While the node referenced above deals more specifically with the usage of Net::FTP (which I believe would offer a much cleaner and compact solution in this case), PASV behaviour as discussed in the above node can be initiated within a FTP session through the issuing of the command PASV prior to any commands which make use of the ftp-data connection (eg. LIST).

      Using the code in question as a base ...

      print FTP "PASS password\r\n"; sysread (FTP, $FormData, 1024); print STDOUT "$FormData\n"; print FTP "PASV\r\n"; sysread (FTP, $FormData, 1024);

      Just on a final note, you know that by introducing sysread in the manner that you have, you have also introduced some very nasty buffer dependencies in your code - This in itself could cause a number of headaches as your code is moved into production.

       

      perl -e 's&&rob@cowsnet.com.au&&&split/[@.]/&&s& .com.&_&&&print'

        ok, i have tried a different approach using the PASV approach, but i still get "425 can't build data connection" in the following example... obviously i'm lost...lol...
        print FTP "PASV\r\n"; sysread (FTP, $FormData, 1024); print STDOUT "$FormData\n"; print FTP "LIST\r\n"; sysread (FTP, $FormData, 1024); print STDOUT "$FormData\n"; socket (DATA, AF_INET, SOCK_STREAM, getprotobyname('tcp')); bind (DATA, pack('S n a4 x8', AF_INET, 20, (gethostbyname($FTPdServer) +) [4])); listen (DATA, 1); while (<DATA>) { $FormData = $_; print STDOUT $FormData; } close (DATA); print FTP "QUIT\r\n"; sysread (FTP, $FormData, 1024); print STDOUT "$FormData\n"; close (FTP);

      Passive mode ftp still uses a second connection for data, just the direction of the connection differs.

      In normal 'active' ftp, the client connect to remote port 21 for control, and data connections come back from the server with a source port of 20 and destination port > 1024. In 'passive' ftp, the client still connect to remote port 21 for control, however data connections originate _from_ the client on a port > 1024 to the remote server on a port > 1024, thus passing through firewalls that only allow outgoing connections.

      Then, of course, is the issue of binary mode encoding, translating between formats, etc... Much easier to use Net::FTP, unless you have a week or so to kill on a 15 minute job. ;-)

Re: "canned" FTP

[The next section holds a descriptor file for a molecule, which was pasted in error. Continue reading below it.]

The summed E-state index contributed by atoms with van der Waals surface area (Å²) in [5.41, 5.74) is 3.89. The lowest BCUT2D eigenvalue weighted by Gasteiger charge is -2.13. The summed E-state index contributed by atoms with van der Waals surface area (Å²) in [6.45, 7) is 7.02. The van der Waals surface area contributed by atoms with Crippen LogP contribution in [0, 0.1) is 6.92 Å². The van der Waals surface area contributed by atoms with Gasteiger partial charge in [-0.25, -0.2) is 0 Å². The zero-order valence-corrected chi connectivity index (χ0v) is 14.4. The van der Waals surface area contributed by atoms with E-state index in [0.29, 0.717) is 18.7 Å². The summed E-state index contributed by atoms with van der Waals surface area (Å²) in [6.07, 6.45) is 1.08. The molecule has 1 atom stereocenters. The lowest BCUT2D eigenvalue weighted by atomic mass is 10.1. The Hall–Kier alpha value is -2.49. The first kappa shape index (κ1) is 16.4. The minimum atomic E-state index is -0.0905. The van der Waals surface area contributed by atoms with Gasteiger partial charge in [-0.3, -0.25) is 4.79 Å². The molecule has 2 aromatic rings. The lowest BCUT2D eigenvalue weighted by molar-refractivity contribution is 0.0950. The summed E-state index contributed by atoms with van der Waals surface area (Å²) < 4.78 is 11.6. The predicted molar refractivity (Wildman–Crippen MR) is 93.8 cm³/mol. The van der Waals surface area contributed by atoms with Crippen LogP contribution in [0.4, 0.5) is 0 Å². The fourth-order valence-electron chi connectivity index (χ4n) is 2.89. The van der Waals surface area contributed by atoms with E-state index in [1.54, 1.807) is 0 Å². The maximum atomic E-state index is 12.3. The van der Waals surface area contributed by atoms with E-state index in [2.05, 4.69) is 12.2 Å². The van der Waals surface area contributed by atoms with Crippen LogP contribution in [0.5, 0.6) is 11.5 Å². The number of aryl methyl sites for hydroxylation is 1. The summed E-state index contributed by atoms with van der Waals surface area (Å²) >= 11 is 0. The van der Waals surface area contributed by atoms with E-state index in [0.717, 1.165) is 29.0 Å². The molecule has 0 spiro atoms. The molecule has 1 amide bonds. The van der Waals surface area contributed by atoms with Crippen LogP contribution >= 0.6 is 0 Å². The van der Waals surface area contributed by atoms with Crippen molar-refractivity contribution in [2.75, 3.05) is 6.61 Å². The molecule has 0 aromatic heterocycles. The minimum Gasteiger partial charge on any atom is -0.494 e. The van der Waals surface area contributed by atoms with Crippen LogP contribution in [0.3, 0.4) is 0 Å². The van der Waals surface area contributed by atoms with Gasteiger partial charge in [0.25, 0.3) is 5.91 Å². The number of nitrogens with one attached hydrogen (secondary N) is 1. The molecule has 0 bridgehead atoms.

by Ryszard (Priest) on Feb 21, 2002 at 07:03 UTC
    Is it possible to use an "out of the box" port reflector? To add a layer of security you could filter any requests to the port reflector with a perl script..
      until i find a way to reinvent the proverbal wheel without it looking like an triangle... i resorted to the "easy" way; Net::FTP. besides the fact i was able to accompish in a few seconds what took me 2 weeks before (uh hum....lol), i'm running into the same "LIST" problem. i hook, login, cwd, then issue the LIST, get; "Opening ASCII mode data connection (300 bytes)" attempt to load an array with the "list" and then get "Transfer complete, 0 bytes in 0.00sec" which in turn, i have no data in my array.....help?
      $FTPdHandle = Net::FTP->new($FTPdServer, Debug=>1); $FTPdHandle->login("my account","mypassword"); $FTPdHandle->cwd("/mydirectory"); @FTPdDir = $FTPdHandle->list(); print STDOUT @FTPdDir; $FTPdHandle->quit;
Re: "canned" FTP
by Ryszard (Priest) on Feb 22, 2002 at 01:03 UTC
    Ok, so I RTFM and came up with using ls rather than list.
    #!/usr/bin/perl -w use strict; use Net::FTP; use Data::Dumper; my $FTPdHandle; my @FTPdDir; $FTPdHandle = Net::FTP->new('ftp.funet.fi', Debug=>1); $FTPdHandle->login("ftp","mypassword\@com.com"); $FTPdHandle->cwd("/pub"); @FTPdDir = $FTPdHandle->ls(); print Dumper(@FTPdDir); $FTPdHandle->quit;
    Which In turn produced the output:
    $VAR1 = 'CPAN'; $VAR2 = 'FreeBSD'; $VAR3 = 'Linux'; $VAR4 = 'NeXT'; $VAR5 = 'NetBSD'; $VAR6 = 'OS'; $VAR7 = 'README'; $VAR8 = 'TeX'; $VAR9 = 'X11'; $VAR10 = 'amiga'; $VAR11 = 'archive'; $VAR12 = 'astro'; $VAR13 = 'atari'; $VAR14 = 'cae'; .. .. <snip>
    Which reconciled perfectly with me doing it manually via the cmd line.

    Can I suggest using Data::Dumper to dump the contents of data structures rather than straight print? It will explicitily let you know if a value is undef, and if not it will recurse its way thru' any complex structures you many have. It also is very handy when you have the dereferencing blues to reverse engineer what you have already written (not that you'll ever need to reverse engineer what you've already written.. :-) )

Log In?
Username:
Password:

What's my password?
Create A New User
Node Status?
node history
Node Type: perlquestion [id://146647]
Approved by root
help
Chatterbox?
and the web crawler heard nothing...

How do I use this? | Other CB clients
Other Users?
Others romping around the Monastery: (13)
As of 2014-09-30 12:45 GMT
Sections?
Information?
Find Nodes?
Leftovers?
    Voting Booth?

    How do you remember the number of days in each month?











    Results (368 votes), past polls